I grew up in a family of readers and debaters. One of my earliest memories is sitting in nan’s bedroom with nan, mum and I all reading. Years later, living back at nan’s as a young single mother with my daughter, I had a strong sense of déjà vu sitting in nan’s bedroom but this time with 4 generations of women reading, my daughter was only 2 but she was sitting with her book mimicking her elders. We also spent most nights of the week debating current affairs around the kitchen table. In my world ideas and words mattered and all of us used them as weapons to make our way through the world.

Illiteracy as I saw it, was something that happened to other people. Looking back, I’m sure my subconscious thought patterns around this were condescending and worse, patronising. Without really thinking about it I’m pretty sure I saw illiteracy as something that happened to a particular group of people and that it was the government’s responsibility to provide these people with the tools to help them help themselves. In short, I had a lefty benevolence complex that lacked any real understanding or depth – hey if we were perfect we would be in Nirvana already right?

Being lucky enough to move overseas for work for a few years in my mid 40’s put me on a steep learning curve for language, literacy and how it affects all areas of your life. My husband and I went to live in Amsterdam. Have you ever listened to a group of Dutch people in a group talking excitedly? Probably not – Dutch isn’t really spoken much outside of the Netherlands as 95% of Dutch are proficient in English. I thought I had landed on the set of Sesame Street and everyone was doing Swedish chef impersonations. I desperately wanted to integrate myself as much as possible into my new community, but I couldn’t speak the language. Language both shapes and reflects culture, until you speak the lingo, it’s very hard to really ‘get’ the culture.

I failed miserably at learning Dutch. But here are some of the things I learnt from not being able to read (or speak) the language. It is incredibly frustrating dealing with bureaucracy and being at the whim of whatever mood the person behind the counter is in. I had no chance of negotiating the system when I couldn’t read the notices that were sent to me. This severely curtails your ability to try and get the best deal for yourself. You also have to cope with people looking at you like you are an idiot.

Simple things like reading the instructions on the medicine bottle became a source of immense stress – yes, the doctor told me the dose but I couldn’t always remember what she had said. I missed several trains by mixing up between going to somewhere and coming from somewhere. For my first month I was exhausted – everything was so foreign and doing what used to be simple tasks took about 25% more effort. By 5pm my brain had done enough work for it to be 11pm.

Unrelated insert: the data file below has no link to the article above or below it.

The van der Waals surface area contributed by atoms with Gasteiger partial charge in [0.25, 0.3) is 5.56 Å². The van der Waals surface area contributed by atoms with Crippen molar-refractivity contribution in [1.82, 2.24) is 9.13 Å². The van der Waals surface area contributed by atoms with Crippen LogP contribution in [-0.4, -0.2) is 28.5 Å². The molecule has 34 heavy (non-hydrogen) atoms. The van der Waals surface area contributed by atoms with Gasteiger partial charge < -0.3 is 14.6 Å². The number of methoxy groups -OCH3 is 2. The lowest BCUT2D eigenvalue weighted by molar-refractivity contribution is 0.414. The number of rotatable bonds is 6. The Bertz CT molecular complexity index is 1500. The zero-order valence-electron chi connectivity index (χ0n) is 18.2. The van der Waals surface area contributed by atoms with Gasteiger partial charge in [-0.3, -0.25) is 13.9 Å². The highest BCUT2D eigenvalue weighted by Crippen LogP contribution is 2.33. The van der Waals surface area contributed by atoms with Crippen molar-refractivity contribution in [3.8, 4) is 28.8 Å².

All of these stresses were minor in comparison to how my social life was changed. When socialising with Dutch friends I couldn’t talk about current affairs unless I had seen it on the TV. I couldn’t discuss latest book releases. I often hesitated when contributing to conversations, second guessing myself. Dutch friends would talk in English when I was in the group but it was clear that they would prefer to be speaking in their native language – and fair enough too.

This also happened in the context of having a very privileged experience. First, I was an Ex Pat – a class of person seen by the natives as sometimes annoying but legitimate (as opposed to refugees but that is another story). Second, because 95% of Dutch people speak English they were always willing to speak in English rather than Dutch.

How individuals interacted with me taught me my biggest lesson. When colleagues, strangers and officials saw me as an equal we found a way to bridge the divide and the experience was enriched for both of us. One thing I learnt very quickly was that when people collaborated with me – rather than ‘helped’ me, my learning and my emotional experience were both a lot better off.

If we want our country to be one where nobody feels inadequate or has to struggle with reading a prescription, catching a bus or engaging in life fully, those of us who can need to realise that we aren’t better – we have just had different learning, experiences and genetic coding.

Leanne Minshull is the Director of the Tasmanian branch of the Australia Institute and small business owner in Hobart. Here, she writes for the Communicating: The Heart of Literacy initiative – find more at chattermatters.com.au